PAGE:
"primary responsibility to feed ... the flock of their particular Church" (N.b. In canon law 'particular Church' means 'diocese')The Pope went on to tell the Brazilian bishops that an episcopal conference:
"must avoid becoming a parallel reality or substituting the ministry of each individual bishop; in other words, it must not change his relationship with his particular Church and with the college of bishops, nor become the intermediary between the bishop and the See of Peter.These latest words by Pope Benedict on episcopal conferences reflect his teaching as cardinal:
When you come together in your meetings, in the faithful exercise of your doctrinal function, you must study above all the most effective and appropriate means to present the universal Magisterium to the people entrusted to your care. ... You must also consider emerging questions, in order then to guide people's consciences to find adequate solutions to the new problems posed by social and cultural transformations".
"[Some of today's problems] require the joint action of bishops: the promotion and protection of faith and morals ... relations with civil authorities, the defence of human life from conception to natural end, the sanctity of the family and of marriage between a man and a woman, the right of parents to educate their children [...]
"[T]he counsellors and structures of the episcopal conference exist to serve the bishops, not to replace them."
"[T]he episcopal conferences have no theological basis, they do not belong to the structure of the Church, as willed by Christ, that cannot be eliminated ... No episcopal conference, as such, has a teaching mission: its documents have no weight of their own save that of the consent given to them by the individual bishops." (Joseph Cardinal Ratzinger, "The Ratzinger Report", 1992)It is therefore clear that individual bishops in England and Wales are in no way bound to agree with, let alone follow, the policies and actions of the Catholic Education Service (CES), an organ of the Catholic bishops' conference of England and Wales. Indeed, apart from their prerogatives as individual bishops, they are already duty-bound to reject the policies and actions of the CES, because those policies and actions are squarely contrary to Catholic teaching and papally-approved practice on the very points Pope Benedict listed:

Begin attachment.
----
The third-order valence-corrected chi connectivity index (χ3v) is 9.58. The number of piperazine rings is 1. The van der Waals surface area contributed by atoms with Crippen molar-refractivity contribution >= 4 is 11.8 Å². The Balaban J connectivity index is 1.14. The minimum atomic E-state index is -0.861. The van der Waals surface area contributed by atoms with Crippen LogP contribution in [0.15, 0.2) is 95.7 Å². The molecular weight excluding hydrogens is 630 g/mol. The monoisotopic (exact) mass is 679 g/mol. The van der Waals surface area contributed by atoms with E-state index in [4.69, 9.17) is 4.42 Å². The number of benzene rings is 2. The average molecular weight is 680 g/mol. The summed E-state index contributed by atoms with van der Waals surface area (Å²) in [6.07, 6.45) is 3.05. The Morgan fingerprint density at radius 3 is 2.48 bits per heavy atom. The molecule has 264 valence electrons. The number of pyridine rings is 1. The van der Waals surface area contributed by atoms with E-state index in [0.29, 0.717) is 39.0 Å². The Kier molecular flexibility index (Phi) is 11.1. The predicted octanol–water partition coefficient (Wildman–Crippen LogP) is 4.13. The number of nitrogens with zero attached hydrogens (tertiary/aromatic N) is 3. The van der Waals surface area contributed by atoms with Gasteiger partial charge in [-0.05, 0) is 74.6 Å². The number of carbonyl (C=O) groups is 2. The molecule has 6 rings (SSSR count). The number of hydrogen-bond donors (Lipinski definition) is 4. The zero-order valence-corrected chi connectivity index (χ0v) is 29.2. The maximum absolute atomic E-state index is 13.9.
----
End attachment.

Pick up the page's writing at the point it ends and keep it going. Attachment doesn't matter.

- "the most effective and appropriate means to present the universal Magisterium"
- "guid[ing] people's consciences to find adequate solutions to the new problems posed by social and cultural transformations"
- "the promotion and protection of faith and morals"
- "relations with civil authorities"
- "the defence of human life from conception to natural end"
- "the sanctity of the family and of marriage between a man and a woman"
- "the right of parents to educate their children"
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